Turkey poop could offer a potent alternative to coal

November 24, 2017 by  
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Turkeys don’t just offer fuel on a Thanksgiving plate. Two Ben-Gurion University of the Negev researchers found turkey poop could act as a potent alternative energy source – and could actually replace around 10 percent of coal utilized for electricity generation. Turkey, chicken, and other poultry poop, when treated and converted to solid biomass fuel, could offer an alternative to coal. Biomass comprises 73 percent of renewable energy production around the world, according to a press release on the work, but instead of growing crops for biomass, utilizing turkey excrement could solve two problems. The researchers said in the statement, “Environmentally safe disposal of poultry excrement has become a significant problem. Converting poultry waste to solid fuel, a less resource-intensive, renewable energy source is an environmentally superior alternative that also reduces reliance on fossil fuels .” Related: 6 Ways to Convert Poo into Power They compared turkey poop as biochar and hydrochar; the first is “produced by slow heating of the biomass at a temperature of 450 degrees Celsius in an oxygen-free furnace” and the second by “heating wet biomass to a much lower temperature of up to 250 degrees Celsius under pressure” in a process known as hydrothermal carbonization (HTC). Turkey poop processed as hydrochar seemed like the better option, offering 24 percent higher net energy generation, according to the researchers, who said, “Poultry waste hydrochar generates heat at high temperatures and combusts in a similar manner to coal, an important factor in replacing it as renewable energy source.” The researchers discovered greater temperatures during the HTC process resulted in a reduction of methane and ammonia emissions , although there were increases in carbon dioxide and carbon monoxide . But researcher Amit Gross said, “Our findings could help significantly reduce greenhouse gas emissions associated with electricity generation and agricultural waste.” The journal Applied Energy published the research online this month. Via American Associates, Ben-Gurion University of the Negev Images via Andrea Reiman on Unsplash and Pixabay

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Turkey poop could offer a potent alternative to coal

Trees will grow on the balconies of Istanbuls honeycomb-like apartments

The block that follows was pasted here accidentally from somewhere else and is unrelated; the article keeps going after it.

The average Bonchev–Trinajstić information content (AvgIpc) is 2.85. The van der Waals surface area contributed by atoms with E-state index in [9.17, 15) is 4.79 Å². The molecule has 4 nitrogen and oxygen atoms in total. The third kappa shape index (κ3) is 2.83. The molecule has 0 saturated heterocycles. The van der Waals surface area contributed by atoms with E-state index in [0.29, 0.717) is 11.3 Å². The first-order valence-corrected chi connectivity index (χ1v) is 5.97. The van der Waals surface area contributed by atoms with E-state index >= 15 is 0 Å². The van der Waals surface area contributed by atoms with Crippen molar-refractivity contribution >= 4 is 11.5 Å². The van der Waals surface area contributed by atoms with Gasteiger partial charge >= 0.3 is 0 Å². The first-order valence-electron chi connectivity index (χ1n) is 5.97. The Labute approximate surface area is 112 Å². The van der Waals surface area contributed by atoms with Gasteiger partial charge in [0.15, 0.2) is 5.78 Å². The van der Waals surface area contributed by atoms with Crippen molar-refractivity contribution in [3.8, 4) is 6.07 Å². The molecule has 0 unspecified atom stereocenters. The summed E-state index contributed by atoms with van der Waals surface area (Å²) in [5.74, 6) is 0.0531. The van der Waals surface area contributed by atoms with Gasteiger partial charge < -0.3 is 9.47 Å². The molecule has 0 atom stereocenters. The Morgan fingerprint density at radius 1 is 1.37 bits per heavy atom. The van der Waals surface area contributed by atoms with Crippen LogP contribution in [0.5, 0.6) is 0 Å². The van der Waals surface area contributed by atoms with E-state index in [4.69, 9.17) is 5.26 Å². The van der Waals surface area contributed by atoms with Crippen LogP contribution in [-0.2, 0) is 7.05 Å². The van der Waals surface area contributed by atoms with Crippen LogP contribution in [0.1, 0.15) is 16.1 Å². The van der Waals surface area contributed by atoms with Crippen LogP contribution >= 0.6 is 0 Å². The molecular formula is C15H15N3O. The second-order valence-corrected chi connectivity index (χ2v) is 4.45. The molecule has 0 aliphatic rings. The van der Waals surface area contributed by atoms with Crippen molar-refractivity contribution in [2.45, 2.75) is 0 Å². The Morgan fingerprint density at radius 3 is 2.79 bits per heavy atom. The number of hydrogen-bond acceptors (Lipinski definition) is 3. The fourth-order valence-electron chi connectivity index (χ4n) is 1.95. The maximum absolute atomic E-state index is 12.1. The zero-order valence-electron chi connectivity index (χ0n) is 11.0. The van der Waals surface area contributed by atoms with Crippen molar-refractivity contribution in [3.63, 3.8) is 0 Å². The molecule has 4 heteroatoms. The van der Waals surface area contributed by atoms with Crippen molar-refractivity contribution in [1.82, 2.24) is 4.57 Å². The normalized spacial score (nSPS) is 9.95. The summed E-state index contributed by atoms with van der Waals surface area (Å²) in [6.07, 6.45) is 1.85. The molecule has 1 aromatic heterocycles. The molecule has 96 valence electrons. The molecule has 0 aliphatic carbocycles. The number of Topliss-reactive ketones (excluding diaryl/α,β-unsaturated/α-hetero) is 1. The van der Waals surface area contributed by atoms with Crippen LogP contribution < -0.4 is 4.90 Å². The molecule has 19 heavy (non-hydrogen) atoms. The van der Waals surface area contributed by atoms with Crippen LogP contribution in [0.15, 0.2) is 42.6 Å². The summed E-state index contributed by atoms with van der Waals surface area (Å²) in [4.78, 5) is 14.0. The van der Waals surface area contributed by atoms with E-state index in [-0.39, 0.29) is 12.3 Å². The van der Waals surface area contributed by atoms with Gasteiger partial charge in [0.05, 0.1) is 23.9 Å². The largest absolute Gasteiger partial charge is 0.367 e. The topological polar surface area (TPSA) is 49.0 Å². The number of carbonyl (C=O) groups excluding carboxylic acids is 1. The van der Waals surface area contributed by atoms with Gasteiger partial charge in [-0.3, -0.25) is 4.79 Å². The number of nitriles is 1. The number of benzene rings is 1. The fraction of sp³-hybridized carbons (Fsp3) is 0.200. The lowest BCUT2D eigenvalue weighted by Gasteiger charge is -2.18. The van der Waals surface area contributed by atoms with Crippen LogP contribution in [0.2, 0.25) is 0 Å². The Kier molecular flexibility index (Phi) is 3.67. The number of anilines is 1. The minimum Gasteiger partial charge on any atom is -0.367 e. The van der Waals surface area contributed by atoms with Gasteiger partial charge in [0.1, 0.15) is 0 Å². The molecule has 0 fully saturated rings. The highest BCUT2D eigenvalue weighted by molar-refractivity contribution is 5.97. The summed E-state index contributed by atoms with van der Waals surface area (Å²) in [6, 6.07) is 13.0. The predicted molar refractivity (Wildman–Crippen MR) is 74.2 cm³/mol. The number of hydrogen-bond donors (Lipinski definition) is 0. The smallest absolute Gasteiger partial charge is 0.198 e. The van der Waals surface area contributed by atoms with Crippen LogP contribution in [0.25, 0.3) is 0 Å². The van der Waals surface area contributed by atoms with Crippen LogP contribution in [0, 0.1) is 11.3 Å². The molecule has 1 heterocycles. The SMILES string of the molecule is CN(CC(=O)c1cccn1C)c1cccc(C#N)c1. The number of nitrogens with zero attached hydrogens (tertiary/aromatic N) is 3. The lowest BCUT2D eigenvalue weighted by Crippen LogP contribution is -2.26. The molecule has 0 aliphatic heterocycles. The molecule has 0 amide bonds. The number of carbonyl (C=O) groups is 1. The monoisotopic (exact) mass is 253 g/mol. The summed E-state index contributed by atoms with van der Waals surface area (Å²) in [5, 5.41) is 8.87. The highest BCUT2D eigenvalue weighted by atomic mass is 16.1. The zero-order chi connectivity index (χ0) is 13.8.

May 12, 2017 by  
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Istanbul is on track for a stunning new landmark that’ll bring rural living to the heart of the city. International architecture studio Eray Carbajo designed Urban Rural, a modular residential high-rise that aims to raise the bar for sustainable development in Turkey’s capital. The modular units will fit together into a honeycomb-like volume with a balcony filled with greenery. The design of the Urban Rural building began with an abstraction of the traditional gabled rural house and garden. The architects created a “hybrid model” that integrates those rural aspects into a hexagonal modular unit. The architects say that use of a hexagonal grid will maximize the building volume while minimizing the number of building elements needed. “One hexagon unit consists a polygonal area to inhabit and a triangular cavity to be used as an irrigable garden ,” write the architects. “When all modules combined, these triangle cavities act as a truss structure transferring the building’s loads to lower members. As a whole, Urban Rural creates interdependencies between building systems, structure, landscape and architecture. Integration of such complex systems are achieved through modular design that persevere flexibility.” Related: Spectacular green-roofed modular Tangier Bay Housing offers enviable views of the Atlantic The modular high-rise would be built of locally sourced materials . Its location in the heart of the city is walkable with access to public transit, thus reducing occupant need for cars. Social and recreational spaces on the lower floors will foster a sense of community in the building. Construction is slated for completion in 2019. + Eray Carbajo

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Trees will grow on the balconies of Istanbuls honeycomb-like apartments

12 healthy, tasty Thanksgiving recipes to inspire you